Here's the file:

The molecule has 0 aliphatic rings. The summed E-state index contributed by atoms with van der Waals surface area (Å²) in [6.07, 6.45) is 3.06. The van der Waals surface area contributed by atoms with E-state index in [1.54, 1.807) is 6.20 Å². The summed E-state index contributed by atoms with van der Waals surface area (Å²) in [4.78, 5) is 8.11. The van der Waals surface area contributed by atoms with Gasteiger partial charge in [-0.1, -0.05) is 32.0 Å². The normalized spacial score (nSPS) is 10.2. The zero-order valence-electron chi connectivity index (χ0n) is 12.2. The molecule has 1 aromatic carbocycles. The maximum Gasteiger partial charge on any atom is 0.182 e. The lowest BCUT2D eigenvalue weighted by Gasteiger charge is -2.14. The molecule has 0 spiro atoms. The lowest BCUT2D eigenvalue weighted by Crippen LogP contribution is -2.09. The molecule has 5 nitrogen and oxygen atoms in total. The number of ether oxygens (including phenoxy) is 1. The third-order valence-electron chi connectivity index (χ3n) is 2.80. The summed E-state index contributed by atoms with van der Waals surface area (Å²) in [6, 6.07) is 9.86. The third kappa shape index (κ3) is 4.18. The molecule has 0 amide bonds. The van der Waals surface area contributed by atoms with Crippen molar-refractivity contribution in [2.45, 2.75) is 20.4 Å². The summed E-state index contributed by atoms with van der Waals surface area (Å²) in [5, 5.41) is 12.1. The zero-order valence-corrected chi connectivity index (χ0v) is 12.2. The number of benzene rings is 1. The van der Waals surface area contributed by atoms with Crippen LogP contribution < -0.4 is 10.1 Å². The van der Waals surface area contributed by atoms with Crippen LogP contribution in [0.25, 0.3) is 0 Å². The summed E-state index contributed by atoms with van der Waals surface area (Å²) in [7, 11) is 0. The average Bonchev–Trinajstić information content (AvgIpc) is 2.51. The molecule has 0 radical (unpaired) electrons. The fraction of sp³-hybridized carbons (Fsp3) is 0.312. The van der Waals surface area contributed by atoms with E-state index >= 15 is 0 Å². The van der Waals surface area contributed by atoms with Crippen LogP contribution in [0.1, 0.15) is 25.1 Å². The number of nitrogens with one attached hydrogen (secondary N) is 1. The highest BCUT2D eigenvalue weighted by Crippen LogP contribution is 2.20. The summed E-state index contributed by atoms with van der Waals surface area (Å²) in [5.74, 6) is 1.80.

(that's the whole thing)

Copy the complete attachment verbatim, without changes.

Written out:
The molecule has 0 aliphatic rings. The summed E-state index contributed by atoms with van der Waals surface area (Å²) in [6.07, 6.45) is 3.06. The van der Waals surface area contributed by atoms with E-state index in [1.54, 1.807) is 6.20 Å². The summed E-state index contributed by atoms with van der Waals surface area (Å²) in [4.78, 5) is 8.11. The van der Waals surface area contributed by atoms with Gasteiger partial charge in [-0.1, -0.05) is 32.0 Å². The normalized spacial score (nSPS) is 10.2. The zero-order valence-electron chi connectivity index (χ0n) is 12.2. The molecule has 1 aromatic carbocycles. The maximum Gasteiger partial charge on any atom is 0.182 e. The lowest BCUT2D eigenvalue weighted by Gasteiger charge is -2.14. The molecule has 0 spiro atoms. The lowest BCUT2D eigenvalue weighted by Crippen LogP contribution is -2.09. The molecule has 5 nitrogen and oxygen atoms in total. The number of ether oxygens (including phenoxy) is 1. The third-order valence-electron chi connectivity index (χ3n) is 2.80. The summed E-state index contributed by atoms with van der Waals surface area (Å²) in [6, 6.07) is 9.86. The third kappa shape index (κ3) is 4.18. The molecule has 0 amide bonds. The van der Waals surface area contributed by atoms with Crippen molar-refractivity contribution in [2.45, 2.75) is 20.4 Å². The summed E-state index contributed by atoms with van der Waals surface area (Å²) in [5, 5.41) is 12.1. The zero-order valence-corrected chi connectivity index (χ0v) is 12.2. The number of benzene rings is 1. The van der Waals surface area contributed by atoms with Crippen LogP contribution < -0.4 is 10.1 Å². The van der Waals surface area contributed by atoms with Crippen LogP contribution in [0.25, 0.3) is 0 Å². The summed E-state index contributed by atoms with van der Waals surface area (Å²) in [7, 11) is 0. The average Bonchev–Trinajstić information content (AvgIpc) is 2.51. The molecule has 0 radical (unpaired) electrons. The fraction of sp³-hybridized carbons (Fsp3) is 0.312. The van der Waals surface area contributed by atoms with E-state index >= 15 is 0 Å². The van der Waals surface area contributed by atoms with Crippen LogP contribution in [0.1, 0.15) is 25.1 Å². The number of nitrogens with one attached hydrogen (secondary N) is 1. The highest BCUT2D eigenvalue weighted by Crippen LogP contribution is 2.20. The summed E-state index contributed by atoms with van der Waals surface area (Å²) in [5.74, 6) is 1.80.